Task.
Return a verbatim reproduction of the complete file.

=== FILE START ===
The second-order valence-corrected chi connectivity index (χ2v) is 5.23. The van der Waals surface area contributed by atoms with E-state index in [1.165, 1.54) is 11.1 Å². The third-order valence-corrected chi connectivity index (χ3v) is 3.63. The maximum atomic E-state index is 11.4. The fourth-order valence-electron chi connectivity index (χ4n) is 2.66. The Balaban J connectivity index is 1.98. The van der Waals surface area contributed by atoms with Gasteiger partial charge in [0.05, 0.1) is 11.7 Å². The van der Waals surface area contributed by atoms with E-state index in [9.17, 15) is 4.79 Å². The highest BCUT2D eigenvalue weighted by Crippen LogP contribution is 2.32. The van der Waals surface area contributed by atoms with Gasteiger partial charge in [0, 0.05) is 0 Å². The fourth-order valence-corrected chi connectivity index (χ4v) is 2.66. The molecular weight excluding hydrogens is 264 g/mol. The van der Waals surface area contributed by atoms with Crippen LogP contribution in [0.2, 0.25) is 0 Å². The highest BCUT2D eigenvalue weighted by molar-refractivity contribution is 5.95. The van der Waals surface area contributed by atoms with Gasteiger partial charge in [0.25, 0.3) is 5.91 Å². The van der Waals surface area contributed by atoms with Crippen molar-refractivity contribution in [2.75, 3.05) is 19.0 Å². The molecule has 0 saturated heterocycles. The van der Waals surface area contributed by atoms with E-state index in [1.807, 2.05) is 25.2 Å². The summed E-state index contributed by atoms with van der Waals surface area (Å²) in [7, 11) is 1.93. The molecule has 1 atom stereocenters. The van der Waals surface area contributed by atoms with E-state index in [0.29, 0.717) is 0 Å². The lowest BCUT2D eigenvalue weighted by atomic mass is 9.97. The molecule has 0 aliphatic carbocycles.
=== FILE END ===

The second-order valence-corrected chi connectivity index (χ2v) is 5.23. The van der Waals surface area contributed by atoms with E-state index in [1.165, 1.54) is 11.1 Å². The third-order valence-corrected chi connectivity index (χ3v) is 3.63. The maximum atomic E-state index is 11.4. The fourth-order valence-electron chi connectivity index (χ4n) is 2.66. The Balaban J connectivity index is 1.98. The van der Waals surface area contributed by atoms with Gasteiger partial charge in [0.05, 0.1) is 11.7 Å². The van der Waals surface area contributed by atoms with E-state index in [9.17, 15) is 4.79 Å². The highest BCUT2D eigenvalue weighted by Crippen LogP contribution is 2.32. The van der Waals surface area contributed by atoms with Gasteiger partial charge in [0, 0.05) is 0 Å². The fourth-order valence-corrected chi connectivity index (χ4v) is 2.66. The molecular weight excluding hydrogens is 264 g/mol. The van der Waals surface area contributed by atoms with Crippen LogP contribution in [0.2, 0.25) is 0 Å². The highest BCUT2D eigenvalue weighted by molar-refractivity contribution is 5.95. The van der Waals surface area contributed by atoms with Gasteiger partial charge in [0.25, 0.3) is 5.91 Å². The van der Waals surface area contributed by atoms with Crippen molar-refractivity contribution in [2.75, 3.05) is 19.0 Å². The molecule has 0 saturated heterocycles. The van der Waals surface area contributed by atoms with E-state index in [1.807, 2.05) is 25.2 Å². The summed E-state index contributed by atoms with van der Waals surface area (Å²) in [7, 11) is 1.93. The molecule has 1 atom stereocenters. The van der Waals surface area contributed by atoms with E-state index in [0.29, 0.717) is 0 Å². The lowest BCUT2D eigenvalue weighted by atomic mass is 9.97. The molecule has 0 aliphatic carbocycles.